Betel nut beauty

From Wikipedia, the free encyclopedia
Jump to navigation Jump to search
A highly decorated betel nut kiosk along the main street near a freeway intersection
Betel nut beauty
Traditional Chinese檳榔西施
Simplified Chinese槟榔西施

In Taiwan, a betel nut beauty or binlang girl (Chinese: 檳榔西施; pinyin: bīnláng xīshī; Pe̍h-ōe-jī: pin-nn̂g se-si) is a young woman selling betel nuts and cigarettes from a brightly lit glass enclosure while wearing revealing clothing. The term in Chinese comes from Xi Shi, the legendary beauty of imperial China's Spring and Autumn period. Though betel nuts are chewed in many regions in Southeast Asia, the betel nut beauty phenomenon is distinctly Taiwanese.

The original betel nut beauties were the "Shuangdong Girls" who, in the 1960s, brought glamour to the opening of the Shuangdong Betel Nut Stand in Guoxing, Nantou.[1] The success of the marketing strategy led competitors to follow suit, and by the end of the century, betel nut stands topped with neon signs became a common feature of Taiwan. The stands appear in urban, suburban and rural settings alike.

As icons of Taiwanese culture, betel nut beauties appear frequently in art and film, notably the 2001 movie Betelnut Beauty[2] and the 2007 art film Help Me, Eros.[3] In 2016, director Tony Xue released Betelnut Girls, with lead actors Peggy Tseng and Paul Hsu.[4]

Definition and distribution[edit]

In a general sense, betel nut beauty refers to any female betel nut saleswoman wearing seductive clothing.

Flamboyant betel nut stands decorated with flashing neon signs are a common sight on many major roads in Taiwan. Their primary target consumers are blue-collar laborers, including truck drivers, construction workers, and fishermen, who use betel nut's stimulating properties to stay awake during long work hours. Some shop owners started to hire girls dressed in sexy outfits to grab customers' attention, and rivals followed suit.

Apart from being scantily clothed, some betel nut beauties also allowed customers to touch their bodies, putting them on a par with sex workers. However, this special kind of service was believed to be available only to customers who had purchased a certain amount of betel nut.[citation needed]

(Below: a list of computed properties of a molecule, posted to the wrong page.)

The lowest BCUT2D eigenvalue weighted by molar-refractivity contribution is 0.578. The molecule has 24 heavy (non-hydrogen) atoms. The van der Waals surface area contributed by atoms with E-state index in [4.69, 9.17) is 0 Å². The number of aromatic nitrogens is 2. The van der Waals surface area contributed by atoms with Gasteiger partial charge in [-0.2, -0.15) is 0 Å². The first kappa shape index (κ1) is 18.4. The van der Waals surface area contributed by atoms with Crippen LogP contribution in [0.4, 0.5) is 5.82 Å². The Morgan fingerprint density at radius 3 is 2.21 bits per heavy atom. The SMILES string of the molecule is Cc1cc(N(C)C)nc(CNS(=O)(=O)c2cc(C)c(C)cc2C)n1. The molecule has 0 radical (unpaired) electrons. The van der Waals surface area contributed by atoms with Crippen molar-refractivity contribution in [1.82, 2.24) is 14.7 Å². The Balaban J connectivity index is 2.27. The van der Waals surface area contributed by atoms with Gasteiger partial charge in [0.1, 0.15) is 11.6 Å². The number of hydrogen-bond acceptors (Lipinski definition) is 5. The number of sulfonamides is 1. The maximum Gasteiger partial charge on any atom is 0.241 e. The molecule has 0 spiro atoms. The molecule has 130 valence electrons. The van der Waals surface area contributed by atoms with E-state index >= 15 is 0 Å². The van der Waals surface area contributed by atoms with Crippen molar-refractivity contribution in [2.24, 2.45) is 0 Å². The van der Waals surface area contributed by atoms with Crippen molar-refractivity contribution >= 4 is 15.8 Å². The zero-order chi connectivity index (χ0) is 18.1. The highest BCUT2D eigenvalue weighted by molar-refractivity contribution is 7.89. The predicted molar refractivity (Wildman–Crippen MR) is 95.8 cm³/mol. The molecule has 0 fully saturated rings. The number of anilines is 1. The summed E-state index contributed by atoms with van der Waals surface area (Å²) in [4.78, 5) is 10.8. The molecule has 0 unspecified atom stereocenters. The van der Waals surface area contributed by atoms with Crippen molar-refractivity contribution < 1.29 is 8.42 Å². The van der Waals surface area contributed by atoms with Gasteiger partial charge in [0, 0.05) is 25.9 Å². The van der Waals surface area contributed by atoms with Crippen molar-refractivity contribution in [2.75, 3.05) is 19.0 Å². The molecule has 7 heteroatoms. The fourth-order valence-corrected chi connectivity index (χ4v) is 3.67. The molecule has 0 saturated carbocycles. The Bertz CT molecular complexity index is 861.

Aside from the fear that these practices would generate crime, the presence of betel nut beauties is said to also distract drivers and cause more car accidents.[citation needed]

Taiwanese betel nut culture[edit]

Betel nut refers to the seed of Areca catechu, or betel palm, which, like Cocos nucifera (coconut palm), belongs to Arecaceae family. It is an evergreen tree whose trunk can grow as tall as twenty meters. The word binlan originated from Indonesian. Betel nut was initially used as a herbal plant, although in modern times it is mostly taken for its stimulating properties.

Betel nut chewing is a widespread practice in Taiwan. It is estimated that over a hundred billion New Taiwan dollars are spent annually on this so-called "Taiwanese chewing gum". Frequent users are often called the "red-lip clan", since the residue often stains the lips and gums. According to the Council of Agriculture, as many as seventy farms have joined this lucrative pursuit by planting betel nut trees, which makes betel nut the most important economic crop in Taiwan since the 1990s. However, the upsurge of betel nut planting causes problems with soil and water conservation on the hillside land. It was also found that the Taiwanese way of consuming betel nut significantly enhances its potential to cause cancer.

Controversy[edit]

A betel nut beauty

Controversy surrounding betel nut beauties generally centers on two questions:

  1. the propriety of their revealing dress in public places
  2. whether their dress marks them as victims of exploitation

Betel nut beauties often hail from agricultural and working-class sectors of Taiwanese society. This has led some critics to regard their revealing dress as a sign of exploitation.[5] Other observers, such as Josephene Ho, coordinator of the Center for the Study of Sexuality at National Central University, see betel nut beauties as self-empowering: young women with few resources who better their economic situation by employing a marketing technique that requires confidence.[6]

Crackdown[edit]

In 2002, local governments in Taiwan started to impose laws or regulations covering the dress code of betel nut beauties, prohibiting the wearing of over-revealing clothes. Taipei was the first to initiate the change, followed by Taoyuan County (now Taoyuan City), Taichung, Tainan, and Kaohsiung.[7]

Some betel nut beauties are high school dropouts and their jobs represent the principal source of income for their families. Most have difficulty finding a job in a convenience stores because they lack an educational qualification or because of age restrictions; some choose to enter this profession for its higher pay.

See also[edit]

References[edit]

  1. ^ Huang, Wan-tran (12 March 2007). "Why Pick on Betel-nut Beauties?". Taipei Times. Retrieved 13 November 2012.
  2. ^ "Ai ni ai wo". IMDb. Retrieved 5 June 2009.
  3. ^ "Bang bang wo ai shen". IMDb. Retrieved 5 June 2009.
  4. ^ http://www.chinapost.com.tw/movie/films/2016/12/02/485584/Back-to.htm
  5. ^ Asia Times Online. Archived 30 April 2016 at the Wayback Machine Betel nut brouhaha exposes disagreement Retrieved 1 December 2012
  6. ^ Mo, Yan-chih (22 May 2005). "Betel-nut girls focus of exhibit". Taipei Times. Retrieved 22 October 2013.
  7. ^ http://www.dailymail.co.uk/travel/travel_news/article-3244562/The-scantily-clad-girls-wait-neon-booths-sell-not-sex-NUTS-Inside-Taiwan-s-controversial-trade-psychoactive-betel-snacks-sold-drivers.html

Further reading[edit]

External links[edit]

  • Betelnut Beauties, An extensive Flickr photo set and discussion by Tobie Openshaw, who has been researching and documenting the girls for many years.
  • [1], Illustrated TEDx talk on eight years of documenting the subject